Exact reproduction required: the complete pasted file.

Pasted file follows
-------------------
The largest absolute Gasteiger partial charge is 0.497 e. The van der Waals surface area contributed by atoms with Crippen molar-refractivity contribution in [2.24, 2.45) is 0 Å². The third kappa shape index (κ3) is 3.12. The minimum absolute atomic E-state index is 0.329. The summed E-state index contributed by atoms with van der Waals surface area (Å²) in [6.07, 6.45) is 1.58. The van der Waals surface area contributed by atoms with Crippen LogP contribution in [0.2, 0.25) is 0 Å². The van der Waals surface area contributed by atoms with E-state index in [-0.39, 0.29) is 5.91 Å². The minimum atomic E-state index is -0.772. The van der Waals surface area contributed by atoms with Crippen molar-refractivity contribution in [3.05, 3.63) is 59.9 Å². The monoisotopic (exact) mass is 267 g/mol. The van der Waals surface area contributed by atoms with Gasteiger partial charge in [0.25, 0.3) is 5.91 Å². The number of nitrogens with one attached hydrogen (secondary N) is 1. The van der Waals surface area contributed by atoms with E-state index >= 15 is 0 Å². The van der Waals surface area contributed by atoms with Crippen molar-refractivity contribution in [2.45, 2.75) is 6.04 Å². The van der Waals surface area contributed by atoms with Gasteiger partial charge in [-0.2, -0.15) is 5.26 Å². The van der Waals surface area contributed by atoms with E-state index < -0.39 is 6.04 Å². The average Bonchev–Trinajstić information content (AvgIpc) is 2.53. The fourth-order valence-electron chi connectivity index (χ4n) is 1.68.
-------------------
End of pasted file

The largest absolute Gasteiger partial charge is 0.497 e. The van der Waals surface area contributed by atoms with Crippen molar-refractivity contribution in [2.24, 2.45) is 0 Å². The third kappa shape index (κ3) is 3.12. The minimum absolute atomic E-state index is 0.329. The summed E-state index contributed by atoms with van der Waals surface area (Å²) in [6.07, 6.45) is 1.58. The van der Waals surface area contributed by atoms with Crippen LogP contribution in [0.2, 0.25) is 0 Å². The van der Waals surface area contributed by atoms with E-state index in [-0.39, 0.29) is 5.91 Å². The minimum atomic E-state index is -0.772. The van der Waals surface area contributed by atoms with Crippen molar-refractivity contribution in [3.05, 3.63) is 59.9 Å². The monoisotopic (exact) mass is 267 g/mol. The van der Waals surface area contributed by atoms with Gasteiger partial charge in [0.25, 0.3) is 5.91 Å². The number of nitrogens with one attached hydrogen (secondary N) is 1. The van der Waals surface area contributed by atoms with E-state index >= 15 is 0 Å². The van der Waals surface area contributed by atoms with Crippen molar-refractivity contribution in [2.45, 2.75) is 6.04 Å². The van der Waals surface area contributed by atoms with Gasteiger partial charge in [-0.2, -0.15) is 5.26 Å². The van der Waals surface area contributed by atoms with E-state index < -0.39 is 6.04 Å². The average Bonchev–Trinajstić information content (AvgIpc) is 2.53. The fourth-order valence-electron chi connectivity index (χ4n) is 1.68.